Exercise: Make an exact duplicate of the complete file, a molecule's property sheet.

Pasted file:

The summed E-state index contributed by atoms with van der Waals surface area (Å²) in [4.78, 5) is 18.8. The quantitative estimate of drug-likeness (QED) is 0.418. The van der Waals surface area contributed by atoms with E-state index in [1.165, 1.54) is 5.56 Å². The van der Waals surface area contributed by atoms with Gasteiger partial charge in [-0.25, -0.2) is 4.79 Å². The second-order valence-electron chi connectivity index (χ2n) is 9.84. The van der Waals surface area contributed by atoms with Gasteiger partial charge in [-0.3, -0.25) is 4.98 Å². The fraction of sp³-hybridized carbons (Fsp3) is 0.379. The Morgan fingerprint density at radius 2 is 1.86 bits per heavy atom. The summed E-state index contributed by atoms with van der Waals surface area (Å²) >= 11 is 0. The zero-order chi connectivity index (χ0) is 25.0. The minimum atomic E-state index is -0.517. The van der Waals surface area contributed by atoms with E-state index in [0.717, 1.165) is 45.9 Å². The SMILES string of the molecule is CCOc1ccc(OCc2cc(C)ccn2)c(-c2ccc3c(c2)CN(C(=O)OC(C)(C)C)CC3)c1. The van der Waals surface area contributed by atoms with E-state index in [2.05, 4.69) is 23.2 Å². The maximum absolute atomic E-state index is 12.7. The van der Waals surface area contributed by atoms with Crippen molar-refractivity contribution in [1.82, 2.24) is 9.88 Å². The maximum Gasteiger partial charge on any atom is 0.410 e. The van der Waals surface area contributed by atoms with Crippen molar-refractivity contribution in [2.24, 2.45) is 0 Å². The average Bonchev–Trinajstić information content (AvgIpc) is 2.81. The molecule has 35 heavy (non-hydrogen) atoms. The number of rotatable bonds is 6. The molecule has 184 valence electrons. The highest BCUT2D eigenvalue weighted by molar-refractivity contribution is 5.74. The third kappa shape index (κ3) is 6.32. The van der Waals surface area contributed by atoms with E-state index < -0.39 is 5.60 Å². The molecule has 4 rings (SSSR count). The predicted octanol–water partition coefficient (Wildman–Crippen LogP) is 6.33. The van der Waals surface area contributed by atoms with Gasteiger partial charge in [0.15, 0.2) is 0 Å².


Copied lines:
The summed E-state index contributed by atoms with van der Waals surface area (Å²) in [4.78, 5) is 18.8. The quantitative estimate of drug-likeness (QED) is 0.418. The van der Waals surface area contributed by atoms with E-state index in [1.165, 1.54) is 5.56 Å². The van der Waals surface area contributed by atoms with Gasteiger partial charge in [-0.25, -0.2) is 4.79 Å². The second-order valence-electron chi connectivity index (χ2n) is 9.84. The van der Waals surface area contributed by atoms with Gasteiger partial charge in [-0.3, -0.25) is 4.98 Å². The fraction of sp³-hybridized carbons (Fsp3) is 0.379. The Morgan fingerprint density at radius 2 is 1.86 bits per heavy atom. The summed E-state index contributed by atoms with van der Waals surface area (Å²) >= 11 is 0. The zero-order chi connectivity index (χ0) is 25.0. The minimum atomic E-state index is -0.517. The van der Waals surface area contributed by atoms with E-state index in [0.717, 1.165) is 45.9 Å². The SMILES string of the molecule is CCOc1ccc(OCc2cc(C)ccn2)c(-c2ccc3c(c2)CN(C(=O)OC(C)(C)C)CC3)c1. The van der Waals surface area contributed by atoms with E-state index in [2.05, 4.69) is 23.2 Å². The maximum absolute atomic E-state index is 12.7. The van der Waals surface area contributed by atoms with Crippen molar-refractivity contribution in [1.82, 2.24) is 9.88 Å². The maximum Gasteiger partial charge on any atom is 0.410 e. The van der Waals surface area contributed by atoms with Crippen molar-refractivity contribution in [2.24, 2.45) is 0 Å². The average Bonchev–Trinajstić information content (AvgIpc) is 2.81. The molecule has 35 heavy (non-hydrogen) atoms. The number of rotatable bonds is 6. The molecule has 184 valence electrons. The highest BCUT2D eigenvalue weighted by molar-refractivity contribution is 5.74. The third kappa shape index (κ3) is 6.32. The van der Waals surface area contributed by atoms with E-state index < -0.39 is 5.60 Å². The molecule has 4 rings (SSSR count). The predicted octanol–water partition coefficient (Wildman–Crippen LogP) is 6.33. The van der Waals surface area contributed by atoms with Gasteiger partial charge in [0.15, 0.2) is 0 Å².